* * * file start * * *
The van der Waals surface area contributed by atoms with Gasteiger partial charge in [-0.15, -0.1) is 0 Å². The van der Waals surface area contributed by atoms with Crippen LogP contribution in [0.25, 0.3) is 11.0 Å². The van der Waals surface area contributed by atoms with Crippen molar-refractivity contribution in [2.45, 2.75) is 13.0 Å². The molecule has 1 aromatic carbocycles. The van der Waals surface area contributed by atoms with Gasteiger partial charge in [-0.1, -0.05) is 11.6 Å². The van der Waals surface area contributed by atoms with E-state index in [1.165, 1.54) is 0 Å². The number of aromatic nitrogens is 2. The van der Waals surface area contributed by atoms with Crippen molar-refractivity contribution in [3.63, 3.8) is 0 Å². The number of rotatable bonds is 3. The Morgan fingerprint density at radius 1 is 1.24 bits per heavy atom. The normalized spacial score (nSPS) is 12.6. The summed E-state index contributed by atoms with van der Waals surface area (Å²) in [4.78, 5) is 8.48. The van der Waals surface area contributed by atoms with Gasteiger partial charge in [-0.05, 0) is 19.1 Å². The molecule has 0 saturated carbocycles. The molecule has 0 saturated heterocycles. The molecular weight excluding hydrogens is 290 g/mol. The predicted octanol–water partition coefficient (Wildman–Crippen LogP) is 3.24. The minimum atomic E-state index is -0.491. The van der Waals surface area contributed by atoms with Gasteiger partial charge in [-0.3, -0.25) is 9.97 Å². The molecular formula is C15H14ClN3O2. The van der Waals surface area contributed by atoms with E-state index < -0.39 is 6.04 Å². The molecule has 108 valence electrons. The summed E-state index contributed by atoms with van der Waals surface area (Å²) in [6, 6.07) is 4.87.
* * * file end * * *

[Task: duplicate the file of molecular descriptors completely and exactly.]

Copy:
The van der Waals surface area contributed by atoms with Gasteiger partial charge in [-0.15, -0.1) is 0 Å². The van der Waals surface area contributed by atoms with Crippen LogP contribution in [0.25, 0.3) is 11.0 Å². The van der Waals surface area contributed by atoms with Crippen molar-refractivity contribution in [2.45, 2.75) is 13.0 Å². The molecule has 1 aromatic carbocycles. The van der Waals surface area contributed by atoms with Gasteiger partial charge in [-0.1, -0.05) is 11.6 Å². The van der Waals surface area contributed by atoms with E-state index in [1.165, 1.54) is 0 Å². The number of aromatic nitrogens is 2. The van der Waals surface area contributed by atoms with Crippen molar-refractivity contribution in [3.63, 3.8) is 0 Å². The number of rotatable bonds is 3. The Morgan fingerprint density at radius 1 is 1.24 bits per heavy atom. The normalized spacial score (nSPS) is 12.6. The summed E-state index contributed by atoms with van der Waals surface area (Å²) in [4.78, 5) is 8.48. The van der Waals surface area contributed by atoms with Gasteiger partial charge in [-0.05, 0) is 19.1 Å². The molecule has 0 saturated carbocycles. The molecule has 0 saturated heterocycles. The molecular weight excluding hydrogens is 290 g/mol. The predicted octanol–water partition coefficient (Wildman–Crippen LogP) is 3.24. The minimum atomic E-state index is -0.491. The van der Waals surface area contributed by atoms with Gasteiger partial charge in [-0.3, -0.25) is 9.97 Å². The molecular formula is C15H14ClN3O2. The van der Waals surface area contributed by atoms with E-state index < -0.39 is 6.04 Å². The molecule has 108 valence electrons. The summed E-state index contributed by atoms with van der Waals surface area (Å²) in [6, 6.07) is 4.87.